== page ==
It's no different from sitting at a computer keyboard all day, working on cars all day, manufacturing items, or anything else that requires repetitive motions. The key for me to eliminating my turners elbow problem was to simply sharpen more often, about four to five times as much as I had done previously.

If you think about it, when the gouge is fresh off the stone, it really glides through the wood and life is sweet. As the edge begins to wear, it requires more effort to push/pull it through the wood to make the cut. This extra effort can really do a number on your arm, if it happens regularly and for extended periods of time. However, if you are always using an edge that is really sharp and you keep it that way, your body will appreciate your efforts.

Today, I turn during the production season up to eighteen hours per day without any more problems. In fact, I've never had turners elbow again after I altered my turning/sharpening protocols. Before I made these adjustments, I suffered from turners elbow for about five years on and off. At times it was so bad that I could hardly turn at all and other times, it was just a real pain. I've been pain free for several years now and my studio's total output is several times what it was when I started years ago. Give it a try.

Remember, there's no such thing as sharpening too much! Don't wait until the edge is dull to resharpen your gouge, periodically refresh the edge. The more you sharpen, the more you'll love woodturning. Trust me on this one!

Woodturning Ergonomics: Sore Hands

One of the side benefits of being a turner is that you develop really good grip strength. Whether your handling a gouge or a chainsaw, having a good grip is beneficial when you’re a woodturner. One of the things that can make your hands sore is having handles that are either too large, or too small for your hand size. This is very much an individual thing that you have to determine for yourself.

I've found that some manufactured handles are just too small for me. Take my Glaser bowl gouge for example. It's way too small for my hands, requiring me to alter my handle with a slip on grip, to get a comfortable fit. Another option is to use handle-wrapping tape that is sold at many stores (like the kind they sell for bike handles). Some of my manufactured handles are too large, or are made with an uncomfortable handle design. To get a better fit, I turn my own handles for some tools.
Glaser replaceable tip bowl gouge
Glaser bowl gouge handles (lower) are too small for my hands.
I much prefer the larger slip on handles shown above.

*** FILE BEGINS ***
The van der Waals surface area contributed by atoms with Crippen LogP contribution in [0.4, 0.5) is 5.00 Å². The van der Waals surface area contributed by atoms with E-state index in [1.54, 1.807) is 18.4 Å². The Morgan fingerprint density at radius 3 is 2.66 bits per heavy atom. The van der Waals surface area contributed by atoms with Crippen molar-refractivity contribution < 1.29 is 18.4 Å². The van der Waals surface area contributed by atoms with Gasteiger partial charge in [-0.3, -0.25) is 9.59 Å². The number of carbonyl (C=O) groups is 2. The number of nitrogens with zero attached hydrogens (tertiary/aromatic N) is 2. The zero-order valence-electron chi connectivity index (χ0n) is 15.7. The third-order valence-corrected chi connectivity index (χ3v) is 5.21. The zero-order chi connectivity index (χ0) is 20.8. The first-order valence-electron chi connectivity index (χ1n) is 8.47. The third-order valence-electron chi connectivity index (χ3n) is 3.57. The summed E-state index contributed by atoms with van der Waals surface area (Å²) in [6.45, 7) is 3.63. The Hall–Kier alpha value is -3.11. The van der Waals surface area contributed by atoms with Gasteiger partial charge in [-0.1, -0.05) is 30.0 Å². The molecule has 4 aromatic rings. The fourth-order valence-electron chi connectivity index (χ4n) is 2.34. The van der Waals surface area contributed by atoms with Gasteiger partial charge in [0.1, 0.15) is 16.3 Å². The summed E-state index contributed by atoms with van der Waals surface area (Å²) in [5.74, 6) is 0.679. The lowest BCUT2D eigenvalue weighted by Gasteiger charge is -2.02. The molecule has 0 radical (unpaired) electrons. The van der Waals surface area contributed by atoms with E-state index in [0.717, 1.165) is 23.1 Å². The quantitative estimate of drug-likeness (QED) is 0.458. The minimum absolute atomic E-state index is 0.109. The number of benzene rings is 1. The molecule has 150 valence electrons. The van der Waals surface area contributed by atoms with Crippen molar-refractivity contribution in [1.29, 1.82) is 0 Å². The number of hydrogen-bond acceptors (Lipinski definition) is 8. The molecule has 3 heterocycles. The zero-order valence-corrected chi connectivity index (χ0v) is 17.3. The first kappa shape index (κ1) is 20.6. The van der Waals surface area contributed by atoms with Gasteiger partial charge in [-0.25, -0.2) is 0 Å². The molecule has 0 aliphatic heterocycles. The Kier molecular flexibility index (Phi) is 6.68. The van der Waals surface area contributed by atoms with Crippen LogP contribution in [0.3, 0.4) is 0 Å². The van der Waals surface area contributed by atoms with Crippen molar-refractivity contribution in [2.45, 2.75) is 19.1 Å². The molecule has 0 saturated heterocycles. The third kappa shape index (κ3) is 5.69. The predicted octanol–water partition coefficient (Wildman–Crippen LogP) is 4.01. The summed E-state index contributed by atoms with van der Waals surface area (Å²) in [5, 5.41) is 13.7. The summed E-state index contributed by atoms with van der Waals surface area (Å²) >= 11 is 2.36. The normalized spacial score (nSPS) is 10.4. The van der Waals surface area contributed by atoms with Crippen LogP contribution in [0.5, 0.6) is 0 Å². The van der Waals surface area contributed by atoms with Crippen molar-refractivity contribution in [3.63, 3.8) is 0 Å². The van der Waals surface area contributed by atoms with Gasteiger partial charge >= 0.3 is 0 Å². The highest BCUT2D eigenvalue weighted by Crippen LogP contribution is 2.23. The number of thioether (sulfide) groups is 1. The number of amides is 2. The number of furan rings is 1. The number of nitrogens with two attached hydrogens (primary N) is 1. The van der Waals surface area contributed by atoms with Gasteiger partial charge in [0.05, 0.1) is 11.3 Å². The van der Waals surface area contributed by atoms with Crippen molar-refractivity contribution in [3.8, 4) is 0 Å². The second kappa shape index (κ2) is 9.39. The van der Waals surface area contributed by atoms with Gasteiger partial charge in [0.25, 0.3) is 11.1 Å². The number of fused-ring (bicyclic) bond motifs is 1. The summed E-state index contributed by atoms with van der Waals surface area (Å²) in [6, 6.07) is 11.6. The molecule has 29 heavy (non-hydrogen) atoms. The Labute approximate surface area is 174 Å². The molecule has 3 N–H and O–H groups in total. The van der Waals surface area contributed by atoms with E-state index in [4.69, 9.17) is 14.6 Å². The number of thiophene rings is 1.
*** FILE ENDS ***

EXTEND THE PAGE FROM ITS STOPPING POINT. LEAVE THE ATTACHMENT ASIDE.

It's easy to turn your own handles to the perfect size you need. Just stop every so often and give it a grip and see if it feels good. Some turners turn oval shaped handles, which can make the grip even better and more comfortable in some situations. However, a round handle that fits your hand is fine for most turners.

I use a lot of metal handles in my studio, so I can insert and remove different gouges rapidly. These are for the most part, about right for me since I have large hands. If your hands are smaller, they might be too large for you. Make sure to give them a go before buying to make sure they fit comfortably. Like anything else that you will be using for extended periods of time, your tool handles need to fit your hand properly. If you cannot purchase the right size, then turn your own! It's a very easy spindle turning project that you can take pride in every time you use your tools and your hands will feel better as well.

Safety Note: Always follow all manufacturers safety instructions before working with your lathe, or any of the tools or products you may use. If you are unsure about any operation, obtain competent professional instruction before proceeding. Use and wear all necessary safety devices during turning and observe safe woodturning practices to prevent accident or injury.

Steven D. RussellSteven D. Russell is a professional studio woodturner, teacher and writer. He has written numerous articles for international woodturning magazines, which have been published in more than 78 countries around the world. Steve has demonstrated in numerous cities across the United States. His studio, Eurowood Werks, specializes in bowls, platters and hollow forms with unique visual and tactile treatments.

Steve is also a regular featured writer for the Guild of Master Craftsman's "Woodturning" magazine, published in London England. Woodturning magazine is the world's leading magazine for woodturners. Look for his monthly articles covering technical topics, or project based articles in each issue.